Pediatric and young adult brain tumors
Together with the American Brain Tumor Association, Inspire hosted an Ask the Expert with Dr. Amar Gajjar, St. Jude Children’s Research Hospital chair of the Pediatric Medicine Department, co-chair of Oncology and director of the Neuro-Oncology Division.
About Dr. Gajjar, in his own words:
“I earned my MD from Grant Medical College, J.J. Group of Hospitals, located in Bombay, India. At St. Jude Children’s Research Hospital, I also serve as Co-Leader of the Neurobiology & Brain Tumor Program and serve as the Scott and Tracie Hamilton Endowed Chair in Brain Tumor Research.
“Part of my work involves examining what makes a normal brain cell turn into a tumor cell. This information will help find new therapies to treat high-risk tumors and safely reduce therapy in low-risk patients. I work with investigators in basic science laboratories to develop new chemotherapies for brain tumor treatments and my other research interests include neurocognitive rehabilitation strategies to help children maintain reading skills after diagnosis.”
Highlights from the discussion
Question from an Inspire member: “What types of long term support or survivorship programs are available for young patients, especially those who are aging out of pediatrics? Does care transfer over to a different care team?”
Answer from Dr. Gajjar: “Please look up the American Brain Tumor Association website for survivor support programs. These programs vary depending on the region of the country the patient lives. The current pediatric care team should also be able to guide you.”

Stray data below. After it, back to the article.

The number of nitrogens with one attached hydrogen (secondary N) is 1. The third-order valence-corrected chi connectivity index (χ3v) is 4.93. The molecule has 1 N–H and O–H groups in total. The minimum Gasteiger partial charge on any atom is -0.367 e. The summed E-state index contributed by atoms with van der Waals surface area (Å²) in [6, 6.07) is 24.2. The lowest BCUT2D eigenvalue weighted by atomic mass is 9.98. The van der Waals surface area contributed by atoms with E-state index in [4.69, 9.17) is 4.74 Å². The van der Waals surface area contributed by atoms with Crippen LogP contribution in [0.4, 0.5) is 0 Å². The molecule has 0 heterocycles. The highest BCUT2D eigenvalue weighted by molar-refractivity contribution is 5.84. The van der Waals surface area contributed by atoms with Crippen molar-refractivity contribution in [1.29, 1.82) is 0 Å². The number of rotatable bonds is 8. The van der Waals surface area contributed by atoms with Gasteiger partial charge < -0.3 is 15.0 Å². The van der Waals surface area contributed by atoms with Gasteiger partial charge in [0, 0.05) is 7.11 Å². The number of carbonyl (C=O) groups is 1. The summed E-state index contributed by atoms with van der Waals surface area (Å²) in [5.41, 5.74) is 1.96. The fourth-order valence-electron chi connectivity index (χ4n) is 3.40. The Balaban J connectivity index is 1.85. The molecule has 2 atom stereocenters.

Question from an Inspire member: “Hello, my 8 year old daughter was diagnosed with a 6mm tumor L Temporal Lobe. They are telling us it is likely a low grade glioma, and her MRI indicated ganglioglioma. For now, they are having us do a follow up MRI in 3 months. she is doing / feeling well, thankfully. However, my fear is what if this is not what they “think” it is. they are saying if there is any growth at 3 months, they would consider biopsy / resection. The neuro onc also mentioned if it did need to be removed, that it is in an “easy access” area. My question is, do we wait the 3 months, or go for second opinion at this point to try confirm more about what the tumor actually is- and possibly have a biopsy / removal sooner rather than later?”
Answer from Dr. Gajjar: “It’s okay to wait for 3 months and see if there is any growth. During surgery, it can be difficult to differentiate very small lesions from a normal brain, so even if access is easy, locating the tumor may be difficult.”
“You are never too old to set another goal or to dream a new dream.”– Malala Yousafzai